Via 104 may be etched through insulating layers 101 and 102 using conventional process steps, e.g., a conventional anisotropic dry oxide etch process, which may employ a medium density magnetically enhanced reactive ion etching system (“MERIE system”) using a fluorocarbon based chemistry. The chemistry used may further include an effective amount of an oxidant or reducing gas to help remove the carbon included in layer 101. The amount of oxidant or reducing gas required to remove the carbon may depend upon the amount of carbon included in that layer.
Following the via etch step, photoresist layer 103 is removed. The conventional process for removing that layer uses an oxygen containing plasma. Use of such a plasma to remove photoresist from the surface of a carbon doped oxide may, however, cause the oxygen containing plasma to react with the carbon, producing carbon dioxide that is released from the device. By depleting the carbon, the insulating layer's dielectric constant can increase significantly.
One way that has been proposed to address this problem is to use a reducing gas (a.k.a. forming gas), e.g., one comprising a hydrogen and nitrogen containing plasma—or, alternatively, pure hydrogen or ammonia, instead of an oxygen based plasma to remove photoresist layer 103. But even such a hydrogen/nitrogen containing plasma can cause some oxidization of the carbon included in first insulating layer 101, when the photoresist is removed.
The method of the present invention enables use of such a forming gas chemistry, or even a low pressure/low temperature oxygen based plasma, to ash the photoresist without removing a significant amount of carbon from layer 101. By adding second insulating layer 102 onto the surface of carbon doped oxide layer 101, such a plasma cannot reach layer 101, except where it borders via 104. By protecting insulating layer 101 from the plasma used to remove the photoresist, layer 102 ensures that the photoresist removal step will not significantly affect layer 101's dielectric constant. The equipment and operating conditions for removing photoresist layer 103, using either an oxygen based or a reducing gas based ashing process, may be any of those typically used, when performing such a process step.
After removing the photoresist, via 104 is cleaned. A conventional wet chemical clean and rinse process may be employed. Because layer 102 covers layer 101, layer 101 is not exposed to the materials used in such a process (except where it borders via 104), or exposed to significant amounts of moisture. Because layer 101 is exposed to materials used in such post etch cleaning steps only along its sidewalls, those materials will not significantly degrade the relatively low dielectric constant of carbon doped oxide insulating layer 101.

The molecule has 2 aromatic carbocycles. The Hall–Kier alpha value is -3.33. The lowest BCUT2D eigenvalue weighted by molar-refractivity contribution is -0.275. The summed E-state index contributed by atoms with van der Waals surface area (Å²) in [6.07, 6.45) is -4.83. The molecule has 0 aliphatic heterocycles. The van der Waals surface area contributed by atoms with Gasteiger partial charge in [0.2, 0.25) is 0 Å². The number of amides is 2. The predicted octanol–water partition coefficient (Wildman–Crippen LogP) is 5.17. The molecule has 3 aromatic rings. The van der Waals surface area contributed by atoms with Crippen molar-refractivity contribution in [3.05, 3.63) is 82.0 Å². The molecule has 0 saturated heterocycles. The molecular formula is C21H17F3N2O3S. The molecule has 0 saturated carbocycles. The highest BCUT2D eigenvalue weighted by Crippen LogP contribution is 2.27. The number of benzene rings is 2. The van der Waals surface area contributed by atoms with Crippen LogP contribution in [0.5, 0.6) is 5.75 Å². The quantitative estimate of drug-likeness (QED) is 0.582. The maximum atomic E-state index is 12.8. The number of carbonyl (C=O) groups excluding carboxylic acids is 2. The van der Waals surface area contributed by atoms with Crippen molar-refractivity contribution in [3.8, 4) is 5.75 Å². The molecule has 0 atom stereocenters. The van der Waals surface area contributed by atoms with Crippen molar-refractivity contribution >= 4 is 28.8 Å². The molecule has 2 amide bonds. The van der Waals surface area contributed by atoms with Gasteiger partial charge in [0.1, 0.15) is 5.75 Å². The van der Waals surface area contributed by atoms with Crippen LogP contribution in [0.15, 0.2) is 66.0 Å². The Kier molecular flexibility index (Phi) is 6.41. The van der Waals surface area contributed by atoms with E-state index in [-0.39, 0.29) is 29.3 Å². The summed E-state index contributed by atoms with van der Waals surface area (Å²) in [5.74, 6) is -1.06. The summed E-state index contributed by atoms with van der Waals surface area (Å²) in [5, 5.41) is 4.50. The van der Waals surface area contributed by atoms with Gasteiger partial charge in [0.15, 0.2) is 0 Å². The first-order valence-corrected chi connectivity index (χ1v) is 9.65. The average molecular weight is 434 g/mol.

After the photoresist has been removed and the via cleaned, a conductive material is deposited on the surface of the device forming conductive layer 105, as shown in FIG. 1d. Conductive layer 105 may be used to form plugs for contacts or to connect upper and lower metal layers. Layer 105 may be made from materials conventionally used to form such structures, such as, for example, tungsten, copper, a copper alloy, aluminum or an aluminum alloy. Layer 105 may be deposited using various techniques that are well known to those skilled in the art.
After conductive layer 105 is deposited, those portions formed on the surface of layer 102 are removed, generating the structure shown in FIG. 1e. Preferably, a conventional chemical mechanical polishing (CMP) process is used to remove those portions of layer 105, although other processes, e.g., various etching techniques, may be used instead. Although some or all of second insulating layer 102 may be retained, in a preferred embodiment of the present invention, all of second insulating layer 102 is removed to produce the structure shown in FIG. 1f. Layer 102 may be removed when conductive layer 105 is removed. Layer 102 may be removed at the same time layer 105 is removed by simply causing the CMP step to remove more material from the surface of the device. Removing all of layer 102 yields an insulating layer that takes full advantage of layer 101's low dielectric constant. After the CMP step, conventional process steps may be used to complete the semiconductor device, as will be apparent to those skilled in the art.